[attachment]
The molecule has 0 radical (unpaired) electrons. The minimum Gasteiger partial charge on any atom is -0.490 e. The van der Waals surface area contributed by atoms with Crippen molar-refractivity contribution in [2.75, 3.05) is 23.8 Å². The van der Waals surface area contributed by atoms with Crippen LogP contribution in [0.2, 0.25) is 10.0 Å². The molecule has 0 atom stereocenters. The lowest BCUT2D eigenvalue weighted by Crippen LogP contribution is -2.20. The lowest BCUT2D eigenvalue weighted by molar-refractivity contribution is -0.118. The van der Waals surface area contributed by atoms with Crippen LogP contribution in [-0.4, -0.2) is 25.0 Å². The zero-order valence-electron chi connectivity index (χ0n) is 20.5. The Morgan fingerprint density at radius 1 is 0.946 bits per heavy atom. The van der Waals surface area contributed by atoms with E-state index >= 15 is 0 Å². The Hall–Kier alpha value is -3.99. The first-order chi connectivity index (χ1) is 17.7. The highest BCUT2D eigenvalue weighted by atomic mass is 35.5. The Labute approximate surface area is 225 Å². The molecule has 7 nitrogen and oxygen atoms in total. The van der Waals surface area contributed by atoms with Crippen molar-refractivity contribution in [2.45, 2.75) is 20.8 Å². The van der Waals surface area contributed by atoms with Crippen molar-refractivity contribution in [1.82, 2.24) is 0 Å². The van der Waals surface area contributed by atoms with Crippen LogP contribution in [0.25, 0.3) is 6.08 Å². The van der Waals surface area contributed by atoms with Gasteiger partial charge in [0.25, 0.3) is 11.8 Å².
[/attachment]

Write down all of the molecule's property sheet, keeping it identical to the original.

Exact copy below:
The molecule has 0 radical (unpaired) electrons. The minimum Gasteiger partial charge on any atom is -0.490 e. The van der Waals surface area contributed by atoms with Crippen molar-refractivity contribution in [2.75, 3.05) is 23.8 Å². The van der Waals surface area contributed by atoms with Crippen LogP contribution in [0.2, 0.25) is 10.0 Å². The molecule has 0 atom stereocenters. The lowest BCUT2D eigenvalue weighted by Crippen LogP contribution is -2.20. The lowest BCUT2D eigenvalue weighted by molar-refractivity contribution is -0.118. The van der Waals surface area contributed by atoms with Crippen LogP contribution in [-0.4, -0.2) is 25.0 Å². The zero-order valence-electron chi connectivity index (χ0n) is 20.5. The Morgan fingerprint density at radius 1 is 0.946 bits per heavy atom. The van der Waals surface area contributed by atoms with E-state index >= 15 is 0 Å². The Hall–Kier alpha value is -3.99. The first-order chi connectivity index (χ1) is 17.7. The highest BCUT2D eigenvalue weighted by atomic mass is 35.5. The Labute approximate surface area is 225 Å². The molecule has 7 nitrogen and oxygen atoms in total. The van der Waals surface area contributed by atoms with Crippen molar-refractivity contribution in [2.45, 2.75) is 20.8 Å². The van der Waals surface area contributed by atoms with Crippen molar-refractivity contribution in [1.82, 2.24) is 0 Å². The van der Waals surface area contributed by atoms with Crippen LogP contribution in [0.25, 0.3) is 6.08 Å². The van der Waals surface area contributed by atoms with Gasteiger partial charge in [0.25, 0.3) is 11.8 Å².